It’s been painful not having that foundation of certainty I once used to hold dear, that so many around me still hold dear. It’s painful because I’m critiqued by those who seem so certain that they are right, and therefore that I am wrong, and in need of guidance and correction. It’s painful because the people who seem so concerned for my spiritual well-being are actually the ones being the most hurtful. But that pain has brought with it its dear and welcome companion: growth.
And though I still secretly long to sink my bare feet into that thick, plush carpet again, and to confidently stand tall and strong and firm and right in what I believe, in that comfortable room, at some point I knew it was all over, it’s cleanliness was irredeemable – it was too stained, soggy, and smelly, and no attempt at cleaning it would fool anyone. So I kicked up the edge of that carpet that was beginning to fray, that was becoming threadbare and inconsistent, and unintentionally discovered something beautiful. I picked at the perimeter, I took a little peek at what was really hidden beneath.
Since then I’ve spent a lot of time stooping down, bending forward, leaning in to the slow process of peeling that carpet up at the corners, tearing it slowly and painfully away from the walls, revealing what was hidden all along. And it’s not over at the revealing, it requires real work, real strength, persistence and commitment. It requires some sleepless nights, it requires inviting people in to help, even though you’re not used to asking.
My fingers are raw from removing the residue; scraping, sanding, running hands over rough boards, acquiring splinters, tracing lines and knots and nail marks.
I find myself reveling in the unique beauty, and the echo of walking on wood, instead of quietly covering with bland uniformity, instead of muffling mystery.
And here’s the thing, I’m no longer afraid to make a mark! Each step, scar, and furrow only deepens the beauty.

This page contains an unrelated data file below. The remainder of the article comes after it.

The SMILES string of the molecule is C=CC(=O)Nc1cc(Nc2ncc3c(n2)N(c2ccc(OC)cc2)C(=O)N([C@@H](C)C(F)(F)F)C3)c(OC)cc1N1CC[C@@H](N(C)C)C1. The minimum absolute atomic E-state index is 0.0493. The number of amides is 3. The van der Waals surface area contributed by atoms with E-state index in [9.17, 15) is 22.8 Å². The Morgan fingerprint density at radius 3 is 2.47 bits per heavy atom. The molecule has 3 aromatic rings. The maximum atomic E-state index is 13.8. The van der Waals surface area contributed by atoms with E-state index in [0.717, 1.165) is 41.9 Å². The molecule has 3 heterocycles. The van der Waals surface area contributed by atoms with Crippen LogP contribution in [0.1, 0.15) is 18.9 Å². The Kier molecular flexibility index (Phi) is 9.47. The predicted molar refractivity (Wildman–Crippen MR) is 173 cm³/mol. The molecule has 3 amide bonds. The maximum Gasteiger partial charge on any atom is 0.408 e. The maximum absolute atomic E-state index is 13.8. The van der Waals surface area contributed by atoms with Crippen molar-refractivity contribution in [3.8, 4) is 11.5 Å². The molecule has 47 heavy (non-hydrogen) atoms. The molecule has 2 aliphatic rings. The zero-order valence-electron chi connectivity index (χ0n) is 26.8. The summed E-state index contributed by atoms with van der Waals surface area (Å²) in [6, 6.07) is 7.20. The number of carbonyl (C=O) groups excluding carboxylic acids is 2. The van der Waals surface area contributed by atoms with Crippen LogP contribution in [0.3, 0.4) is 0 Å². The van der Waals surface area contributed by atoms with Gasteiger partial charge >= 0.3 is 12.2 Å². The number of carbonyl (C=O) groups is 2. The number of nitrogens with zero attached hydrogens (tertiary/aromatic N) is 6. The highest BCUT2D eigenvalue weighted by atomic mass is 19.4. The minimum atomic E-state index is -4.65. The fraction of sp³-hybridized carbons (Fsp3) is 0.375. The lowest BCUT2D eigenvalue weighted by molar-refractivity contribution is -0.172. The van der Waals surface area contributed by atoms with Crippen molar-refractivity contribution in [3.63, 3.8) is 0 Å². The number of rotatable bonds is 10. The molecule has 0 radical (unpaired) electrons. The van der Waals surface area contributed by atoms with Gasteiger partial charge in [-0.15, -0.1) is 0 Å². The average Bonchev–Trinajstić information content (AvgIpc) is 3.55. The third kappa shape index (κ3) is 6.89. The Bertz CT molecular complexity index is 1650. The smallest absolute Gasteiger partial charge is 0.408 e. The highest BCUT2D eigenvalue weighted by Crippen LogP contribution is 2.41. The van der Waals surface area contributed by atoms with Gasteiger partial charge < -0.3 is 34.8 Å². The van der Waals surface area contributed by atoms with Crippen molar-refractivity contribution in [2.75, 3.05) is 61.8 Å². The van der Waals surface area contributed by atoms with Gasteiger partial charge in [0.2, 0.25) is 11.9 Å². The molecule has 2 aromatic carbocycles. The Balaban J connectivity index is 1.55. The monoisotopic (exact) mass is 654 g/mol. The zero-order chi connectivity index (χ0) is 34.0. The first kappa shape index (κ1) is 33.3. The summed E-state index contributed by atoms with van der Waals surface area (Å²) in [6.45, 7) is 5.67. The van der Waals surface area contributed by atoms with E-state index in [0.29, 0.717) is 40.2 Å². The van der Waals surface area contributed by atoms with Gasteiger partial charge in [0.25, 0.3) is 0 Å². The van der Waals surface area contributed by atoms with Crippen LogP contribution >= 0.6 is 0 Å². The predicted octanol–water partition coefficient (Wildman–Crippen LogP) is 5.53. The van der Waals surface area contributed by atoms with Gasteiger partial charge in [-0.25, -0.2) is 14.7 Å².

That unforgiving carpet is long gone. Wooden floors are so much more gracious – every mistake adds depth and beauty, rather than stains and stale smells.
So, to the doubters, to those who dare to hope that there might be so much more flavour beyond the dry and tasteless crust of rote religion, you may find that once you begin to be ill-at-ease with the expression of uncertainty, that you no longer ‘fit’ into your groups – those groups that come with broad shoulders and a confident gaze and easy answers.
You may feel small under the heaviness of your questions, you may feel alone on those dark nights when unbelief rattles you and the hot tears in your soul burn with that fearful question “what if this is all there is?” Know that you are not alone, that doubt is the natural and essential friend of faith.
You might find that in your seeking and unlearning that (as Richard Rohr so poetically invites us to consider) “what you seek is what you are”, you might just find God (or whatever you want to call that glorious, warm, quiet, intensity that exists at our very core) waiting for you within the very questions you were warned not to ask. In the words of that enigmatic personality, Jesus, “the one who keeps on seeking, finds”.
Keep on seeking. Grab that carpet with both hands and join me in the fabulous holy work of kneeling, and renovating these comfortable rooms where we once stood with such certainty.
And to the young, passionate souls with the world just beyond your door, or to the well-versed, certain veterans of the fatih… please – don’t look down on us Holy Doubters. Don’t belittle our questions or dismiss them with pat answers, or brush our very earnest search for truth under the corners of your plush, new rug. Be slow to speak; really listen, without judgment. Don’t assume that because we are walking a different path that we don’t know or haven’t truly experienced God
All too soon, you may just find yourself stepping out across that threshold, grabbing our hands and running or falling out into that wide grey world, out into the mud and the grass and the fallen leaves and the teeming life and sacred death of this rich and mysterious landscape.
You might find your boots laden with clay and your fingernails a little chipped from scrambling in the forgotten wild. And you might find that these things, when you return home to rest, soil and scuff and flatten that well-kept and presentable carpet. And you might discover that it is not really necessary after all…
that it was concealing something far more beautiful and rich and deep,
and marked with the evidence of life,
and with the soles of those who have gone before.